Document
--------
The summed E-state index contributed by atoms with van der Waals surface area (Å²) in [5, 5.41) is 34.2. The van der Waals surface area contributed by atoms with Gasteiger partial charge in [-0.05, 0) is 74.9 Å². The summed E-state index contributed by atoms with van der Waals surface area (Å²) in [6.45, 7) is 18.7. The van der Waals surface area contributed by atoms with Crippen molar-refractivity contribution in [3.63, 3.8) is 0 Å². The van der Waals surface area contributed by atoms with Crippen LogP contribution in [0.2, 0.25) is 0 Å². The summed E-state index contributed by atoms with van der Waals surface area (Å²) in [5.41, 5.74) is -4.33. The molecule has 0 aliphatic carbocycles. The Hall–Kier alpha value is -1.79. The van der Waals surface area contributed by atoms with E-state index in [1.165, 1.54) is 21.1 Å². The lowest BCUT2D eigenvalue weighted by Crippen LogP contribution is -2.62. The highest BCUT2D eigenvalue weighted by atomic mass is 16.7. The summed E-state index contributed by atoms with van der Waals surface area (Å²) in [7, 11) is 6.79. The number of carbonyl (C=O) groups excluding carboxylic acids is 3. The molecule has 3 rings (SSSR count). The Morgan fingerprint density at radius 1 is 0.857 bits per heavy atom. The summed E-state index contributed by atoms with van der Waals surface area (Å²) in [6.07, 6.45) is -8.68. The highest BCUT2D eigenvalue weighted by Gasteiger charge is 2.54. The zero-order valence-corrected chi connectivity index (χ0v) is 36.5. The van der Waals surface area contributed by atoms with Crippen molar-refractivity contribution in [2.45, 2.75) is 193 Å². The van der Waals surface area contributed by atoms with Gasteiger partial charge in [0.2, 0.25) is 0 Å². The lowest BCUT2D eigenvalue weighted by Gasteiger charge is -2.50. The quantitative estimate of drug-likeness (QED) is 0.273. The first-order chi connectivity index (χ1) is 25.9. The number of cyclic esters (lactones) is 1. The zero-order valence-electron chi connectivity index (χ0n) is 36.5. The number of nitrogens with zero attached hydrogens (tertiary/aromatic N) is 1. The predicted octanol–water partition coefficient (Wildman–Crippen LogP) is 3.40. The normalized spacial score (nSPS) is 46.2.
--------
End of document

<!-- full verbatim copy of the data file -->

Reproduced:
The summed E-state index contributed by atoms with van der Waals surface area (Å²) in [5, 5.41) is 34.2. The van der Waals surface area contributed by atoms with Gasteiger partial charge in [-0.05, 0) is 74.9 Å². The summed E-state index contributed by atoms with van der Waals surface area (Å²) in [6.45, 7) is 18.7. The van der Waals surface area contributed by atoms with Crippen molar-refractivity contribution in [3.63, 3.8) is 0 Å². The van der Waals surface area contributed by atoms with Crippen LogP contribution in [0.2, 0.25) is 0 Å². The summed E-state index contributed by atoms with van der Waals surface area (Å²) in [5.41, 5.74) is -4.33. The molecule has 0 aliphatic carbocycles. The Hall–Kier alpha value is -1.79. The van der Waals surface area contributed by atoms with E-state index in [1.165, 1.54) is 21.1 Å². The lowest BCUT2D eigenvalue weighted by Crippen LogP contribution is -2.62. The highest BCUT2D eigenvalue weighted by atomic mass is 16.7. The summed E-state index contributed by atoms with van der Waals surface area (Å²) in [7, 11) is 6.79. The number of carbonyl (C=O) groups excluding carboxylic acids is 3. The molecule has 3 rings (SSSR count). The Morgan fingerprint density at radius 1 is 0.857 bits per heavy atom. The summed E-state index contributed by atoms with van der Waals surface area (Å²) in [6.07, 6.45) is -8.68. The highest BCUT2D eigenvalue weighted by Gasteiger charge is 2.54. The zero-order valence-corrected chi connectivity index (χ0v) is 36.5. The van der Waals surface area contributed by atoms with Crippen molar-refractivity contribution in [2.45, 2.75) is 193 Å². The van der Waals surface area contributed by atoms with Gasteiger partial charge in [0.2, 0.25) is 0 Å². The lowest BCUT2D eigenvalue weighted by Gasteiger charge is -2.50. The quantitative estimate of drug-likeness (QED) is 0.273. The first-order chi connectivity index (χ1) is 25.9. The number of cyclic esters (lactones) is 1. The zero-order valence-electron chi connectivity index (χ0n) is 36.5. The number of nitrogens with zero attached hydrogens (tertiary/aromatic N) is 1. The predicted octanol–water partition coefficient (Wildman–Crippen LogP) is 3.40. The normalized spacial score (nSPS) is 46.2.